There are three strategies in production planning: the chase strategy, the stable workforce-variable work hour’s strategy, and the level strategy. Businesses can choose one or more of these. When a business uses one of these strategies it is called a pure strategy and when it uses two or more it is called a mixed strategy (Jacobs & Chase, 2011). Team C reflected upon the chase strategy, identified three companies that use the chase strategy, and the challenges of using this strategy. Chase Strategy Companies
This strategy can be successful for certain types of companies. A catering operation would benefit from not having a full time service staff, especially during slow seasons. When business picks up the caterer can simply hire service staff through a temp agency. Construction companies general operate under the chase strategy as well, hiring workers for big jobs and laying them off when the job is complete. The chase production plan is when demand changes or fluctuates throughout the year. The production is “chasing” the demand needs of the customers.
An example of the chase strategy of the production plan would be farmers who use migrant workers to pick crops. The product demand influences are the growing cycle, water scarcity, weather conditions, market needs, and crop size. The farmer may harvest several different crops at different times of the year. Migrant workers only work for those specific harvest periods and move on to other farms for other crop harvests. This requires the farmers to have flexibility with planting and harvesting the product depending on the variable demand challenges. Challenges
Any compassionate business leader will confirm that it is never easy to layoff personnel or make the announcement about the end of a project. Delivering pink slips to hard working individuals requires a certain level of empathy. It is unfortunate because no matter how the message is delivered someone will carry bad feelings about the organization with them. Let’s not ignore that letting employee’s go can also cost money. Depending on their tenure with the company these costs could range from contributing to unemployment insurance or maybe even providing a severance package.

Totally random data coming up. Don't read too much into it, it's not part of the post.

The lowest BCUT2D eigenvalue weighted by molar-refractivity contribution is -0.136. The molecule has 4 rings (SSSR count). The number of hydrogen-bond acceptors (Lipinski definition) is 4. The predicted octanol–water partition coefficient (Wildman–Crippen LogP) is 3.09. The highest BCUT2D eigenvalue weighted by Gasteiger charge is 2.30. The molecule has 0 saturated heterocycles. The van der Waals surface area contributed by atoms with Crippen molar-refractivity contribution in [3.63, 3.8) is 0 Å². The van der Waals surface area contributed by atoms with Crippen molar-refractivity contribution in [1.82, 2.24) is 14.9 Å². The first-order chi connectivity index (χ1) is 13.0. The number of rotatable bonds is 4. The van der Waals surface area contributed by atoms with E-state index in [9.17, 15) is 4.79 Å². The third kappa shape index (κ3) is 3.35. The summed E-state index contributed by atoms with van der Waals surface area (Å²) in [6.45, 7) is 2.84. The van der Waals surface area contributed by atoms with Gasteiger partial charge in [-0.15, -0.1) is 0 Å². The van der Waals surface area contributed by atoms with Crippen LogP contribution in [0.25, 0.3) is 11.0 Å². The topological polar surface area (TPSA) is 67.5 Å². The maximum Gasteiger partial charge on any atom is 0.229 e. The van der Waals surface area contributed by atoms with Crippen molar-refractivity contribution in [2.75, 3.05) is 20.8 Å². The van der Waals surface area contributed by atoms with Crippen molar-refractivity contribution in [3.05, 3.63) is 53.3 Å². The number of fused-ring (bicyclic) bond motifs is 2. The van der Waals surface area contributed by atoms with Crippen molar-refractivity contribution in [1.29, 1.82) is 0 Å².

Changes in inventory are not considered to be a driver for the Chase Strategy. Production and demands will vary and staffing adjustments are necessary to ensure the survival of the business. During different periods managers must match production with demand needs by using temp workers, new hires, layoffs and maybe even contractors. The examples above could be considered as challenges attached to the Chase Strategy. Conclusion Chase strategy is a part of the production planning strategies and a chase production plan implies that the demand in production varies.
According to the textbook, Operations and Supply Chain Management (2011), the success of implementing the chase strategy depends on having a pool of easily trained applicants to draw on as order volumes increase and lay-off employees when orders decrease. When deciding rather the chase strategy is best suited, a business must consider if the company has the flexibility to inherent the production capacity of increased and decreased to match, or chase, the demand of goods and services. Business that are able to offer the flexibility, may benefit from a good strategy fit and deliver excellent performance results (Douglas, 2013). References